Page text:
I raise this because one of the things in the British Snooper’s Charter — a scary, comprehensive new surveillance bill designed, for the most part, to provide legal basis for the existing practice — rolled out earlier this week that people have reacted against is the proposed mandate in the bill that would require all providers to keep records of internet activity for a year. That is a problem. But not only does the proposal appear to be intended for more targeted use (that is, data retention requests that would override all of the above retention deadlines), it also is explicitly intended for more limited use. Unlike in the US, investigators are not supposed to be able to find out details of what people were doing online. Such information commonly appears in terrorist (especially) criminal cases.

That is, in most areas (not all; location data is one area where UK practice is clearly worse) where the Snooper’s Charter seems extreme, the reality for the overwhelming majority of Americans rivals what will be mandated under the UK bill. What the UK bill may do is eliminate the safety of services like DuckDuckGo (which doesn’t keep records of your searches), as well as the value of opt-out policies to the extent they really protect a user from law enforcement.

But if people think what’s in the Snooper’s Charter is bad, then you also need to be worried about the reality in the US for most users.

I will have far more to say about the Snooper’s Charter going forward. But one reason why people seem more worried about the Snooper’s Charter than similar permissions here in the US is that we have not had a Snowden for the FBI. That is, much of what is described in the Snooper’s Charter involves domestic intelligence. And the FBI has never been asked to provide a comprehensive view of all the kinds of surveillance it uses (indeed, it has succeeded in evading legal oversight in a number of ways), and very very little of it got included in Snowden’s leaks.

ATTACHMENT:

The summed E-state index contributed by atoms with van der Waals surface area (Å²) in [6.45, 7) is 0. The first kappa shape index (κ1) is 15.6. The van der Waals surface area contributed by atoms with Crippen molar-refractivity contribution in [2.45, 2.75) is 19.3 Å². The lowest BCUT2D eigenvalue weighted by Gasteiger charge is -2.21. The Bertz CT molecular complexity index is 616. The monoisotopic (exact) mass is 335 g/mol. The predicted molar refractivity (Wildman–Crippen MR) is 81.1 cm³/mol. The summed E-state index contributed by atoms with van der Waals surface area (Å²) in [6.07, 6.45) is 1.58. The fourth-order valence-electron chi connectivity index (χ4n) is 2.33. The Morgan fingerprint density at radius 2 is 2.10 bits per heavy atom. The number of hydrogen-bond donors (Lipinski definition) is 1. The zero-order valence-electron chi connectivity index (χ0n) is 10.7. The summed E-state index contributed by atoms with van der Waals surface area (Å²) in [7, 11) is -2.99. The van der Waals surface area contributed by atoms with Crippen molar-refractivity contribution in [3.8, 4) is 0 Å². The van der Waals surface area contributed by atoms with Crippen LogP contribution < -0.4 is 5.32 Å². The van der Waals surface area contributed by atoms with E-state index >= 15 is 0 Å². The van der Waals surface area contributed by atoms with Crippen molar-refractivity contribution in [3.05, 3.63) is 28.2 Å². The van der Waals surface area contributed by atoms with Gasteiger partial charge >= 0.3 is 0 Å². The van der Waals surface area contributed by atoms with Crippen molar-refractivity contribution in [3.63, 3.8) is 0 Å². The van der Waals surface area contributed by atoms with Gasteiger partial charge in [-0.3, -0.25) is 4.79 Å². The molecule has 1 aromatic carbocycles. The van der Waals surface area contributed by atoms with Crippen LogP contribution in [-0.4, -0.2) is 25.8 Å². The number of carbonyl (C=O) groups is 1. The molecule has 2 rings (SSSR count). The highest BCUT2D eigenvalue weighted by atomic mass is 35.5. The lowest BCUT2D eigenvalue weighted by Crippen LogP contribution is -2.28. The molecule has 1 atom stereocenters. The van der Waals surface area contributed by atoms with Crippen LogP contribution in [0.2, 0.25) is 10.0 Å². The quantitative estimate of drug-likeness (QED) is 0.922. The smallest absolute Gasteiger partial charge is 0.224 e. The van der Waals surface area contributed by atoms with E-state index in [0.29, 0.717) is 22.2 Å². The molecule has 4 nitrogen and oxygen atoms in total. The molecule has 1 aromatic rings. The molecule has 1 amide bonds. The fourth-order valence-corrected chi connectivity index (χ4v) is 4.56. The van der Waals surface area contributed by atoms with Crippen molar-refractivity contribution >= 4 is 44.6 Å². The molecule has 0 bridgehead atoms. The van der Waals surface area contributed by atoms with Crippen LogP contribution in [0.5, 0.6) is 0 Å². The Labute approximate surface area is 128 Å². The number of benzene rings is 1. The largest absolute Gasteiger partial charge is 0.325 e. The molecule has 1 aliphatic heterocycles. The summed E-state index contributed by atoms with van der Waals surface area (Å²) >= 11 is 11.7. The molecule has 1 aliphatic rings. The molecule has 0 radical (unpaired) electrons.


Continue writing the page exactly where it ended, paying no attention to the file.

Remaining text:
For all the problems of the policies laid out in the Snooper’s Charter, at least the UK’s spooks and cops have had to reveal what they’re actually doing. It’s high time for FBI (and DEA and all the other surveillance-crazy domestic law enforcement agencies in the US) to do the same.

Updated: Corrected an error in DOJ’s “reasonable” request to Google and tweaked for clarity.

Marcy Wheeler is an independent journalist writing about national security and civil liberties. She writes as emptywheel at her eponymous blog, publishes at outlets including Vice, Motherboard, the Nation, the Atlantic, Al Jazeera, and appears frequently on television and radio. She is the author of Anatomy of Deceit, a primer on the CIA leak investigation, and liveblogged the Scooter Libby trial.

Marcy has a PhD from the University of Michigan, where she researched the “feuilleton,” a short conversational newspaper form that has proven important in times of heightened censorship. Before and after her time in academics, Marcy provided documentation consulting for corporations in the auto, tech, and energy industries. She lives with her spouse in Grand Rapids, MI.